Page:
The fondue dipping etiquette doesn’t stop there. You’re not supposed to put the fondue fork in your mouth because that constitutes double dipping, which is frowned upon. Instead, when you dip a piece of bread (or meat, fruit, etc.), you’re supposed to take it off the fondue fork, place it on your plate, and then pick it up with a different fork before you can eat it.

Fondue became well-known in the US in the mid-’60s

Fondue was relatively unknown in the United States until 1964 when the New York World’s Fair took place. There was a Swiss Pavilion’s Alpine restaurant at the fair, and as you might expect, fondue was one of the items they brought to the States to promote.

Americans apparently loved fondue so much that for the next two decades, it was all the rage in the country. This even led to the establishment of the first fondue chain restaurant in the world. The Melting Pot was established in Florida of all places, and today it has more than 125 franchises in countries all over the world.

There are more than 100 varieties of modern cheese fondue

Cheese fondue
Cheese fondue

And I’m not even exaggerating. The most common version of Swiss fondue is the Moitié-Moitié, which is made from equal parts Gruyere cheese and Vacherin cheese. But that’s just one of the numerous different varieties of fondue that exist. Cheese fondue can be made with virtually any cheese out there, and it can be made from one, two, three, or even more types of cheeses in the same pot.

Most restaurants don’t experiment too much, at least in Switzerland. They tend to offer the most popular varieties of cheese fondue, which are the perfect introduction to this lovely dish. But go to a fondue-only restaurant, and you’ll discover a whole new world! Locales that serve only fondue tend to experiment quite a bit, meaning you’ll be able to try unique cheese combinations and discover new tastes.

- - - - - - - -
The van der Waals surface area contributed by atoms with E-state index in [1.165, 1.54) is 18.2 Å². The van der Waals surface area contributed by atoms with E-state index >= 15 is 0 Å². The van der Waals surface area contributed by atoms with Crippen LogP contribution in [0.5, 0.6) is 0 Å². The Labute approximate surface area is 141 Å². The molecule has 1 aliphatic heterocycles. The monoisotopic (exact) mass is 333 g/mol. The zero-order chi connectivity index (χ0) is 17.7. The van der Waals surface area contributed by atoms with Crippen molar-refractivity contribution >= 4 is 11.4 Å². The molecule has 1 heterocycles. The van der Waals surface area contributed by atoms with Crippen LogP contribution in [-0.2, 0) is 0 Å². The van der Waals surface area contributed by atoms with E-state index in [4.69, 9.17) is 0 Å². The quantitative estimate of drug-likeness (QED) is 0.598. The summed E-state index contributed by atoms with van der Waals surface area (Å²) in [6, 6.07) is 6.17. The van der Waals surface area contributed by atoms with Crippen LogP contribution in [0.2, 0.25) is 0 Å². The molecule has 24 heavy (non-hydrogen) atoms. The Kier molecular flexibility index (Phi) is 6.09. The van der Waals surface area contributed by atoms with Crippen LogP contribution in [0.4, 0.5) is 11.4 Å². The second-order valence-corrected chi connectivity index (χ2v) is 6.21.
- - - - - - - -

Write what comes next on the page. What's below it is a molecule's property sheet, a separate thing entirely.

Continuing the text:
The biggest fondue set was created by the Football Club Semsales in Switzerland

In June of 2010, players of the football club Semsales decided to create the world’s largest fondue set to celebrate their 75th anniversary. This set included a fondue pot that was 2.6 meters wide and 1.61 meters deep. They also created two massive fondue forks to go along with the pot, both of which were 2.61 m long. You can easily dip an entire loaf of bread into a fondue pot with such a large fork, but I’m not quite sure how you would go about eating one.

The players didn’t stop there – what’s the point of a massive fondue set if you’re not going to use it to melt copious amounts of cheese? They combined equal parts of Vacherin and Gruyere cheeses, to create a monstrous fondue that weighed 922.5 kg. Obviously, the fondue made it into the Guinness Book of World Records, and they’ve managed to hold onto this record ever since.

Where to Find the Best Fondue in Switzerland

Fondue House Lucerne
Fondue House Lucerne

You can have amazing fondue pretty much anywhere in Switzerland. Every city and village has at least a dozen restaurants that have fondue on the menu, and it’s unlikely you’ll be disappointed with the dish.

That being said, Geneva apparently has the highest number of restaurants that have delicious fondue on the menu. And all the restaurants that serve fondue in Geneva present you with a high-quality iteration of the dish, that is finger-licking good. But, that’s to be expected, considering that Geneva is one of the priciest cities in Switzerland, and its restaurants are by means cheap or affordable.

Additionally, I think Gruyeres is a great destination to visit if you want to try the most authentic cheese fondue in Switzerland. After all, it’s where Gruyere cheese is produced, which happens to be the most popular type of cheese used in the Swiss version of fondue.

But again, you can have excellent fondue no matter where you are in Switzerland. You’ll find a variety of restaurants that serve excellent fondue in Zurich, and you can even go on a fondue cruise on river Limmat and Lake Zurich. Dip chunks of bread into melted cheese while admiring the scenic views from a boat – what’s not to love about that?

There’s also an excellent selection of restaurants that serve fondue in Lucerne, with more than a dozen high-rated options. The city even has restaurants that serve only fondue, where you can try all the different variations of the dish that aren’t usually available in classic Swiss restaurants.

Written by Ashley Faulkes
As a twenty-year resident of Switzerland, I am passionate about exploring every nook and cranny of this beautiful country, I spend my days deep in the great Swiss outdoors, and love to share these experiences and insights with fellow travel enthusiasts.